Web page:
Emphasis added by me.

Maybe it's just my recent, extremely reluctant dip into weddings-ville (I AM NEVER DOING THIS AGAIN) here in America but this piece resonated with me. Especially this line at the end:

...freedom has, for many, become about personal access to wealth.

Welcome to America's world.

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And one more - as long as I'm going all in today - an open letter to Karan Johar on the subject of his segment in Bombay Talkies.

Didn’t it occur to you that this opportunity also came with some measure of responsibility? For the thousands for whom your film might be the first exposure to real gay characters (after the faux-gay jokes of Dostana), gay will now mean the guy who comes to dinner and steals his hostess’ (and best friend’s) husband on the way out without any moral qualms at all, not even a moment’s misgiving.

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Trouble from the Punjab for Shootout at Wadala.

At least 200 local inhabitants of Moga in Punjab stormed Sonu Sood's family home in Moga demanding that the actor who is a pivotal part of the cast of Sanjay Gupta's Shootout At Wadala, issue a public apology for the alleged insult in the film to the revered Sanskrit scholar Valmiki.

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The next part of Jerry Pinto's series on 100 years of Bollywood!

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CNN-IBN has the list of Indians going to Cannes.

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Shahrukh Khan: yup, still banned from Wankhede.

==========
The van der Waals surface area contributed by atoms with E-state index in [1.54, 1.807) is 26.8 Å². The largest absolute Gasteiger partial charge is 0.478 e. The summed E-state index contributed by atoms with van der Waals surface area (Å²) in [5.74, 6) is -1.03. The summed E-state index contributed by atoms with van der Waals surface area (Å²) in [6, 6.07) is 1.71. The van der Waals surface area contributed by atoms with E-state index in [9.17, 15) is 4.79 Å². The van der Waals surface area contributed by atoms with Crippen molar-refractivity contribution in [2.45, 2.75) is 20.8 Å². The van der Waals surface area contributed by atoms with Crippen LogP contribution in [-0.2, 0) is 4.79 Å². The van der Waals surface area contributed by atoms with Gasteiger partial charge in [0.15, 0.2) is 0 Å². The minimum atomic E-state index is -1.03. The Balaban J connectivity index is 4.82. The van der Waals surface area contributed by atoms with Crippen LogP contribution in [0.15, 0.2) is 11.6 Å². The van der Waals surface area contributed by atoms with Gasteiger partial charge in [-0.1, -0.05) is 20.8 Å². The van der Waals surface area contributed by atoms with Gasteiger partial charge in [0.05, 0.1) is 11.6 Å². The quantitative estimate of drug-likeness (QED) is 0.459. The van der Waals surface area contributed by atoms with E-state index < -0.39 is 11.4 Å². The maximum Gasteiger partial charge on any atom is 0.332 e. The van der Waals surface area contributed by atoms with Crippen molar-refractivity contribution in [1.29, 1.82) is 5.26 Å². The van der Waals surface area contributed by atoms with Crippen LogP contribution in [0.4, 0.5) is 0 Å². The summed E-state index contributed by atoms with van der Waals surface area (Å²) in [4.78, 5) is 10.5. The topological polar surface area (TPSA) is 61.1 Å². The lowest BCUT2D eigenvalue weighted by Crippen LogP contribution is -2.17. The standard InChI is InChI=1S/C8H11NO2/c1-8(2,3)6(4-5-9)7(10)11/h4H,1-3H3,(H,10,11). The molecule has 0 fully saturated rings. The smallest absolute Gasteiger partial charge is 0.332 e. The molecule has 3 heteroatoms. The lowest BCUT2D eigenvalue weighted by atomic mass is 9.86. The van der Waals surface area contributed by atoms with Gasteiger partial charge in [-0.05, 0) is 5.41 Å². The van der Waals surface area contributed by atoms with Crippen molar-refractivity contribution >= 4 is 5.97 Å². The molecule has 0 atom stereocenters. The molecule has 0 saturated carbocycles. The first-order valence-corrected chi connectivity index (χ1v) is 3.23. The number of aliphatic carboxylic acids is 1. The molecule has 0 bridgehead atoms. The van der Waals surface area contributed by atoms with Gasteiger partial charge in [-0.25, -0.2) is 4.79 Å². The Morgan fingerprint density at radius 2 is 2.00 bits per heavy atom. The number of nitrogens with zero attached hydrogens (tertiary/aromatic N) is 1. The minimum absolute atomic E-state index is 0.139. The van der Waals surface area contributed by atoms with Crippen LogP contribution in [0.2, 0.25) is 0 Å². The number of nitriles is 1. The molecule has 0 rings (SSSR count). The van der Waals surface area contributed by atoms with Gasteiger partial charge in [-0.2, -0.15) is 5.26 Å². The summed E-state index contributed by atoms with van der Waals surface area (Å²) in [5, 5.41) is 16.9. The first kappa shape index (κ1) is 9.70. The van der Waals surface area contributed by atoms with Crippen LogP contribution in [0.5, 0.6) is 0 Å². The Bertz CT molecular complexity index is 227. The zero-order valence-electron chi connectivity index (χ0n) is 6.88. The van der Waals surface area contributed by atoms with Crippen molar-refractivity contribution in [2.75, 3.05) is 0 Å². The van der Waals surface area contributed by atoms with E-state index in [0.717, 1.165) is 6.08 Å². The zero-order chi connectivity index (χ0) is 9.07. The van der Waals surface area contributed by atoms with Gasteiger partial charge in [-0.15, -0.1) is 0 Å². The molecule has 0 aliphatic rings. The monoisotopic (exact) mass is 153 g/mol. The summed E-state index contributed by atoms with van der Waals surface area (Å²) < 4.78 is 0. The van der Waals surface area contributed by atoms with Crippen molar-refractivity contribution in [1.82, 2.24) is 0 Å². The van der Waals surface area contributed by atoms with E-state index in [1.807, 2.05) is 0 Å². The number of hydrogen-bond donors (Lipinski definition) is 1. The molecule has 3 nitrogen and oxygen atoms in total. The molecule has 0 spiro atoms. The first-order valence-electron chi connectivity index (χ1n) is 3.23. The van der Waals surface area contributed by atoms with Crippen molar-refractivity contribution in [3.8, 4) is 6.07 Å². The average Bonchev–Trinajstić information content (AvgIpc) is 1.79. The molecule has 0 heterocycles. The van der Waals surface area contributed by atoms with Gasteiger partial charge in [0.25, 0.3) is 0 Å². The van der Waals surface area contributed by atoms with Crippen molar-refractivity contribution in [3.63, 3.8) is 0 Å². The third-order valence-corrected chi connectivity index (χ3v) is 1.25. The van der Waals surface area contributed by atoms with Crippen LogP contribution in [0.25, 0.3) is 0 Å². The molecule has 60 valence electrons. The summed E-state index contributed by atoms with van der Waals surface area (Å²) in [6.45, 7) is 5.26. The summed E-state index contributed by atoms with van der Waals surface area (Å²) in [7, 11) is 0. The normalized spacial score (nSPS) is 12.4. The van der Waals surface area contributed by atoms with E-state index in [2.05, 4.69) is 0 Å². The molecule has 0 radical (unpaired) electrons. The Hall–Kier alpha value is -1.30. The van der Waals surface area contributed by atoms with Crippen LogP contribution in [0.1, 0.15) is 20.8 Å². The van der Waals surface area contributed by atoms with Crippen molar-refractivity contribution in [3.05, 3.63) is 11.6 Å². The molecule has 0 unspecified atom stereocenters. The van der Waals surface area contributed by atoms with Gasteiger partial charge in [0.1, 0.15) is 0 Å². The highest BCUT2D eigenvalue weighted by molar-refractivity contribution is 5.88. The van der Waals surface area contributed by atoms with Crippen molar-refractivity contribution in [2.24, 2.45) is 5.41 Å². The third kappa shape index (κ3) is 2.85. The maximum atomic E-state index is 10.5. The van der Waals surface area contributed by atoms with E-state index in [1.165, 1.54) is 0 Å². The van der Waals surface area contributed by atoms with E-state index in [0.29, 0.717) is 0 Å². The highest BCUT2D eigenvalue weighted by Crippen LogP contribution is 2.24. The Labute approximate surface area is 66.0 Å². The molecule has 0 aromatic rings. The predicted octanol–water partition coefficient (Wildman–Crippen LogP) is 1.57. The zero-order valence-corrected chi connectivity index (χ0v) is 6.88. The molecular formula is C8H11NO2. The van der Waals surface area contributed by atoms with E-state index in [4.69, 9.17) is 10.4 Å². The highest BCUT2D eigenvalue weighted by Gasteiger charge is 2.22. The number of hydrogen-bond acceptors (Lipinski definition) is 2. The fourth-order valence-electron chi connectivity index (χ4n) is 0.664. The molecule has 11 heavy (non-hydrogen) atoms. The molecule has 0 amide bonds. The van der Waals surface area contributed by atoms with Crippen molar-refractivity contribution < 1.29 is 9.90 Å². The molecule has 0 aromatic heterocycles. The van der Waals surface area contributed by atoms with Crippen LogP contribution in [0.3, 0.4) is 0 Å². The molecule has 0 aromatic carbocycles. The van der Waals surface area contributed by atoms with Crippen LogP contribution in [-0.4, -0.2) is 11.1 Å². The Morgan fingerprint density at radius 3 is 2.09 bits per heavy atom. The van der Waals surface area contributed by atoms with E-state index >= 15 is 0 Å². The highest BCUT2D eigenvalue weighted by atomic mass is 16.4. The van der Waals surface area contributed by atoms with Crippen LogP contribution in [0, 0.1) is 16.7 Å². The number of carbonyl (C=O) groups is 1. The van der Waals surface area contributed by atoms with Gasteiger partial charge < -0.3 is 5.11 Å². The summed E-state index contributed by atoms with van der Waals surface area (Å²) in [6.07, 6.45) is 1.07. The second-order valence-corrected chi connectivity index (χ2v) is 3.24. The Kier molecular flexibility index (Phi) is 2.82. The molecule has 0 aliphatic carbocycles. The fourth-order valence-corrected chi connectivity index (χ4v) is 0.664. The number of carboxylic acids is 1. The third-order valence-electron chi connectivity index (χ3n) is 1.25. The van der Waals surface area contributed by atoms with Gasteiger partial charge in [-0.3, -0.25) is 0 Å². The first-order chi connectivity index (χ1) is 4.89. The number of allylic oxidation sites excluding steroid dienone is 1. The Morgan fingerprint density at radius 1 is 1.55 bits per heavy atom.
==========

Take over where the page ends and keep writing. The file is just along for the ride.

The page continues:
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I'm only linking to this because the article title sounds like the set-up to a really raunchy joke.

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Shahid to share the screen with Salman Khan? Oh boy...

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Apparently yesterday was "No Diet Day"? Well, any excuse to look at gorgeous ladies who haven't dieted themselves into emaciation!

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Now a white people corner!

Dear American fashion bloggers,

this orange monstrosity would not be worn by anybody in Bollywood.

Iggy Azalea's "Bounce."

I'll just say up front that I'm not a fan of hers. She's not a great rapper, has no rhythm, and her main talent seems to be being Barbie-doll pretty and very, very white. As for the video, um... I don't know how comfortable I am with the pancake make-uped white goddess descends from heaven to show desi people how to have a good time imagery. If the intention was to poke at the stereotypes of white item girls (a more effective Imported Kamariya, if you will) than okay but I don't think that's what they were aiming for here.

On the other hand, it is nice to see Bollywood song conventions done straight. And kudos to BRTHR for getting that part right.

At the very least, Iggy is a far better dancer than Sunny Leone.

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And, finally, just because it's my blog and I can do what I want...

AKSHAY KUMAR DOING KARATE!!!!! "You think anybody wants a roundhouse kick to the face while I'm wearing these bad boys? Forget about it!"

God, I love Akshay Kumar.

3 comments:

odadune said...

Danggit, Angry Mob...Sonu Sood was playing a VILLAIN in SAW, and a non-Hindu villain at that. Character's not required to be a model of respectful, ecumenical behavior towards the classics.

(He and his shirts are basically the second and third best thing in SAW, after Manoj Bajpay.)

Oh, yeah, and Sonu and Prakash Raj are gonna be in the Sajid-Farhad directoral debut...possibly as comical/reformable baddies on the the Singh is King/Welcome model. I'm actually halfway excited about that one now.

Tady said...

UGH!!!! How is that Bollywood inspired!??!?

sunil said...


Hi filmi girl.How are you?This is my first comment on your blog.Just wanted to say that aamir khan also endorsed coca cola.I will comment on your blog sometimes.